From: http://bjconline.org/news/news/0209laycock.htm

Douglas Laycock is the Yale Kamisar Collegiate Professor of Law at the University of Michigan Law School. He is one of the nation's leading authorities on religious liberty law. He made these remarks on January 15 in accepting the National First Freedom Award from the Richmond, Va.,-based First Freedom Center.

EXCERPTS:

If I am remembered for anything after my career is over, I hope it will be that I avoided the Puritan mistake, and that I warned others against it. The Puritans came to Massachusetts for religious liberty, but they meant religious liberty only for themselves. Everyone else had the liberty to go anywhere in the world outside Massachusetts, and in the Puritan view, that was quite enough liberty for the likes of them.

We are not so transparent today about protecting liberty only for ourselves. We do not criminalize belief or expel dissenters from the jurisdiction. But most Americans still care far more about liberty for themselves than about liberty for those they disagree with. And this unfortunate bias is especially pronounced with respect to religious liberty.

For too many Americans, their view of religious liberty is driven by their view of religion. For some Americans, religion is a good thing, the most important and transcendent of all things, so religious liberty should be protected and religious observance should be promoted. For other Americans, religion is a bad thing, a source of repression and social conflict and even violence, so religion should be carefully contained and the rights of nonbelievers should be vigorously protected. Whether or not they put it so bluntly, many Americans resolve all debatable religious liberty questions either in favor of promoting religion or in favor of constraining religion. And some questions that really aren't debatable – they resolve some of those in the same biased way.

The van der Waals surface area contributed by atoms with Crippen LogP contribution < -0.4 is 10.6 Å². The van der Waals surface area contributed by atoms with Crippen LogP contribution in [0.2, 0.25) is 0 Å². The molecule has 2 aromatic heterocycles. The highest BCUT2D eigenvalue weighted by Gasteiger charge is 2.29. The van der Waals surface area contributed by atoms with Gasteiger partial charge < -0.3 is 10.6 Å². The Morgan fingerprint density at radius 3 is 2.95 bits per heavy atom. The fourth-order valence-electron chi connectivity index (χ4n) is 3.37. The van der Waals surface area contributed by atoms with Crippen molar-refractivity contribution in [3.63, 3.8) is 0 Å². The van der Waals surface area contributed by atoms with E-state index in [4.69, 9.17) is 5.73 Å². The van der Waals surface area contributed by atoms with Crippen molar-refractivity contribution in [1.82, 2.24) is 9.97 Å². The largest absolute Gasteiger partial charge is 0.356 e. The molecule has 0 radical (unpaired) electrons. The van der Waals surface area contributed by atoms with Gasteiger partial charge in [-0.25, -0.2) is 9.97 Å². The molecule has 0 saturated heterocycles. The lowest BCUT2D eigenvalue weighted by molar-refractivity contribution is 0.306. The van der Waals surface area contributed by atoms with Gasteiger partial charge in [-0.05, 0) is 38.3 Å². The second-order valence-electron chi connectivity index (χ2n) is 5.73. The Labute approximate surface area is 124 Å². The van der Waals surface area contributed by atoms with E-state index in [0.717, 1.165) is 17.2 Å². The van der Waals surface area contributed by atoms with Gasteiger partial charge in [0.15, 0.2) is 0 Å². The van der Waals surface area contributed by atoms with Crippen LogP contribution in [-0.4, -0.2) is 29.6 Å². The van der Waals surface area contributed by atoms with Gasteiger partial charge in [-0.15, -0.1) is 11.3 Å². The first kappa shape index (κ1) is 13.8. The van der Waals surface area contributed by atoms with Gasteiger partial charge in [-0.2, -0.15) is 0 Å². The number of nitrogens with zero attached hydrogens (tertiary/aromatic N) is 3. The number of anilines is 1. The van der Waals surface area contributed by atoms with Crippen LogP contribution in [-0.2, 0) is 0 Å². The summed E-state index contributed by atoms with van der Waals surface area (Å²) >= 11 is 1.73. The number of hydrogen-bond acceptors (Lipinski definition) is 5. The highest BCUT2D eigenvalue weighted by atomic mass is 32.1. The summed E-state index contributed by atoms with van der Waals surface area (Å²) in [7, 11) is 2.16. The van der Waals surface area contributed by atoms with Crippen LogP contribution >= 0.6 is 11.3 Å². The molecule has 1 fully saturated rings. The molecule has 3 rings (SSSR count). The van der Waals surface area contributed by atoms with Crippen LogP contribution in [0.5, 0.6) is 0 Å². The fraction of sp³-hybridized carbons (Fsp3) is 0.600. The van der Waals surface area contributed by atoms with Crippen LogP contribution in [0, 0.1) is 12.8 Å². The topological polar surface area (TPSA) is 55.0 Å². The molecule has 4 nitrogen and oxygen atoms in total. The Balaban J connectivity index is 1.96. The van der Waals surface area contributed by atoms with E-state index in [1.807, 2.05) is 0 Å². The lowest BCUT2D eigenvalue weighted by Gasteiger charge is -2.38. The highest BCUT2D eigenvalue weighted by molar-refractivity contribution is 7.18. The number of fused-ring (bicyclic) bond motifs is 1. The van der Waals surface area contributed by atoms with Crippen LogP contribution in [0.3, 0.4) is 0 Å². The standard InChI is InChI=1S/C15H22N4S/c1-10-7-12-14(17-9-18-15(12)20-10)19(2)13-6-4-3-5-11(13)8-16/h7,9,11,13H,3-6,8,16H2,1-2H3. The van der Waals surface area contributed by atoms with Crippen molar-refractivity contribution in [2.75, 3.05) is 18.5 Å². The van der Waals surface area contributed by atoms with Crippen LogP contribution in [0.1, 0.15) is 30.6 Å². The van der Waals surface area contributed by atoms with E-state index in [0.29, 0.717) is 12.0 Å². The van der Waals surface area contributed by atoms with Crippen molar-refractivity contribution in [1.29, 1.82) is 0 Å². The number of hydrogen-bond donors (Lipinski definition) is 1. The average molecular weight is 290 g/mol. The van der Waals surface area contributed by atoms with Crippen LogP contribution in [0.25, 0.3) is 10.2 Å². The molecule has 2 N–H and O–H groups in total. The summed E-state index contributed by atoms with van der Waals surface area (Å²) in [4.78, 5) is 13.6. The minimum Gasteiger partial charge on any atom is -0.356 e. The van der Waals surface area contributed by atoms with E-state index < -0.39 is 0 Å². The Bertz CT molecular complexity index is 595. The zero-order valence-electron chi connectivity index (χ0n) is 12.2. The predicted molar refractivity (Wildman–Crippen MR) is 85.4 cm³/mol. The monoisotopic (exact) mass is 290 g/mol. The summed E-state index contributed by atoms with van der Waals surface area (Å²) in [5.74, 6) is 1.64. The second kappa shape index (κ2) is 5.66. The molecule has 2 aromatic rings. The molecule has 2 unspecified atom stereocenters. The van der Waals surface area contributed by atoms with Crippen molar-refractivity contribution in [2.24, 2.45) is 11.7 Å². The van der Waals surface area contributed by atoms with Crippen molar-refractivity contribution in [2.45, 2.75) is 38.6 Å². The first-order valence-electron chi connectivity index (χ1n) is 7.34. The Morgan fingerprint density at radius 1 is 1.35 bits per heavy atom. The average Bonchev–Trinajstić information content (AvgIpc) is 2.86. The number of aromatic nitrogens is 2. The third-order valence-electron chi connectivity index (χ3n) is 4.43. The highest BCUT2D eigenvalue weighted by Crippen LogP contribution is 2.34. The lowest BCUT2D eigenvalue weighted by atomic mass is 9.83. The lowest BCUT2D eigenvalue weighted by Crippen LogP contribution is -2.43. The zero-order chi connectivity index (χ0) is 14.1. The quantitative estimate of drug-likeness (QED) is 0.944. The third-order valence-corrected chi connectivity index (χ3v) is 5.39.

Religious liberty is for everyone – for believers and nonbelievers of every stripe. If my career stands for anything, I hope it stands for that. The value of religious liberty is not religion, and the value of religious liberty is not secularism. The value of religious liberty is liberty – liberty with respect to choices and commitments that are of profound importance to many humans, and usually of much less importance to the state.

 

Read the full speech at  http://bjconline.org/news/news/0209laycock.htm

 

Comments are closed

Sorry, but you cannot leave a comment for this post.

 
 
%d bloggers like this: